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A CurtainUp LondonLondon Review
Peggy Sue Got Married - the Musical

by Lizzie Loveridge
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Who put the whores before Descartes?  
--- Richard (on making scientific study a priority rather than dating)
Peggy Sue Got Married
Andrew Kennedy as Charlie, Ruthie Henshall as Peggy Sue, and cast
London has a need for vibrant, new musicals and I think the producers have got it right with Peggy Sue Got Married. In Ruthie Henshall they have an experienced actress with a beautiful voice, who has played the big roles from Les Miserables to Chicago. This is a simpler affair than the elaborately technologically staged musicals of the Seventies and Eighties but with better choreography and more fun! There is a fascinating article in the programme called "How Peggy Sue Got Married, Filmed and Made into a Musical" from Jerry Leichtling and Arlene Sarner which discloses that the authors had thought of making the musical before their own 1986 film and why this project has taken 16 years to fruition.

The film of Peggy Sue Got Married which was directed by Francis Coppola, starred Kathleen Turner and featured early performances from actors who are now "big names"&Nicholas Cage (with big blonde hair and a higher voice), with Jim Carrey, Helen Hunt and Joan Allen in smaller roles. I found that the musical is true to the film's essence. There are obvious comparisons to be made with Grease, as both are set in the same era but Peggy Sue doesn't draw music solely from the popular music of 1960 but features songs ranging from crooning to The Drifters to heavy metal to Celine Dion to boy bands.

The story too is not as silly or as simple as some musicals. Peggy Sue (Ruthie Henshall) is 42 and reassessing her life in the light of an impending divorce caused by her husband, Charlie's (Andrew Kennedy) infidelity. She goes to a 25 year High School reunion and finds herself travelling back to 1960 when she was 17, but with the memories and experience of a mature woman. The question is what would any of us do differently if we were given the opportunity to return to our youth. The 17 year old Peggy Sue gets drunk, tells her parents how much she appreciates them and experiments sexually with leather clad, beatnik poet, motor cycle riding James Dean look-alike, Michael Fitzsimmons (Tim Howar). She is also able to tell Richard the bullied school geek (Gavin Lee) that he will be very successful in technology and have a beautiful wife. There is also interest in the attitude towards sexual relationships in the placing of a post sexual revolution woman back in the days before the pill.

There's much to like in the music. Ruthie impresses almost immediately with her first belter, "This Time Around" As she runs off with her beatnik -- dubbed by her husband Charlie as "the treble without a cause" -- the first act concludes with "Two Kinds of Fire, " a block busting rock duet with Michael. With Charliein a boy band, there are several opportunities for boy band type harmonies and Andrew Kennedy's (who looks like Paul Anka) big number is "Crown of Love". A scene set in the Bongo Club gives us "Bongo Beat" with some funky shrug dancing and a totally different mood from the mostly high school set ensemble dance scenes with their 1950s cut out cars. The lyrics are very clever in places. In the science lab, Richard the scientist sings "When You Get a Girl Alone" with an amazing scientific vocabulary and witty paranomasia.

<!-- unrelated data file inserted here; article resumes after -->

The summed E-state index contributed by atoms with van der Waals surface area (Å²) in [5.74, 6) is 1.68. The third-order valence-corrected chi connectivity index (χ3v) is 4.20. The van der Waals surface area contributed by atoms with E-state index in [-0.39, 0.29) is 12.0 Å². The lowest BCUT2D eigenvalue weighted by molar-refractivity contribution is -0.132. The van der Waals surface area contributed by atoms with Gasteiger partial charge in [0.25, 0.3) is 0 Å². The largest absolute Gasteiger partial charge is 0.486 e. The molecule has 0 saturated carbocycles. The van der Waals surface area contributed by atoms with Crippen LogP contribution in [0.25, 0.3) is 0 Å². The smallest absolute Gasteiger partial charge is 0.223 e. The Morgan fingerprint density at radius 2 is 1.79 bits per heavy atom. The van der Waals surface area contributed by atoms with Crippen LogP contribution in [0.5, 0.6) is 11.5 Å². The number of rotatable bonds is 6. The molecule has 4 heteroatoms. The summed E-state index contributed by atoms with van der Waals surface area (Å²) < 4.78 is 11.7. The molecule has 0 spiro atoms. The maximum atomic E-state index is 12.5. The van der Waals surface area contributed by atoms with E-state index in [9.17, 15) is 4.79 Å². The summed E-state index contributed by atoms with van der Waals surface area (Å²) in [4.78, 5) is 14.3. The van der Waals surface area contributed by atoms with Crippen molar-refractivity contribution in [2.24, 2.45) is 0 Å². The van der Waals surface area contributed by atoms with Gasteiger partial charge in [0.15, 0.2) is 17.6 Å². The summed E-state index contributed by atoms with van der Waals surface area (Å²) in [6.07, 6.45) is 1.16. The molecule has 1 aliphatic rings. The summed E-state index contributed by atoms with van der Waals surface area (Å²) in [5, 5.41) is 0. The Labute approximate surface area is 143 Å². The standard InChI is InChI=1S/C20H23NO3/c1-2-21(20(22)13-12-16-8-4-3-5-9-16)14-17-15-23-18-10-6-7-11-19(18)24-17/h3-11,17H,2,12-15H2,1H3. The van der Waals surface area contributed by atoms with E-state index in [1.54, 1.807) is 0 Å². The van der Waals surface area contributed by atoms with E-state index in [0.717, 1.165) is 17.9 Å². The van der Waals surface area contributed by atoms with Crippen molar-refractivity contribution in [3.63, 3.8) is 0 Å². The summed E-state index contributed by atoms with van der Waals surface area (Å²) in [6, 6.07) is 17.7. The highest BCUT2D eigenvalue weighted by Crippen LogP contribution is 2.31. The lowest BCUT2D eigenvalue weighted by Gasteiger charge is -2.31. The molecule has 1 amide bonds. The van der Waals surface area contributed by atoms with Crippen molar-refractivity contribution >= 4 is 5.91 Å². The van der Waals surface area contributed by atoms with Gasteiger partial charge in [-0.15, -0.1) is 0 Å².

There are many changes of scene, but without going overboard. I liked the way Peggy Sue time travels backwards from 1985 to 1960 with the sound archive reminding us of the intervening years. The Shaftesbury Theatre is accoustically excellent and although the theatre itself is a little off the beaten track I think Peggy Sue Got Married could well be there for a long stay.

Peggy Sue Got Married
Book by Arlene Sarner and Jerry Leichtling
Music by Bob Gaudio
Lyrics by Jerry Leichtling
Directed by Kelly Robinson

Starring: Ruthie Henshall
With: Sara Weymouth, Gerard Bentall, Verity Bentham, Dawn Buckland, Chris Crompton, Samuel James, Melanie Marcus, Dean Maynard, Melitsa Nicola, Stuart Nurse, Paul Peacock, Richard Peakman, Wayne Perrey, Andrew Playfoot, Neil Reynolds, Tanya Robb, Vicki Simon, Donna Steele, Scarlett Strallen, Sam Strasfeld, Lucy Moorby, Pippa Gebette, Shirley Hafey, Gavin Lee, Andrew Kennedy, Terence Hillyer, Tim Howar, Ian Waller, Francesca Newitt.
Design: Ruari Murchison
Lighting Design: Mark Jonathan
Sound: Rick Clarke
Musical Arrangements: Gary Hind
Choreographer: Sergio Trujillo
Running time: Two hours thirty minutes with one interval
Box Office: 020 7379 3345
Booking to 2nd March 2002
Reviewed by Lizzie Loveridge based on the 24th August 2001 performance at the Olivier Theatre, Royal National Theatre, South Bank, London SE1

2001 cd-rom deluxe

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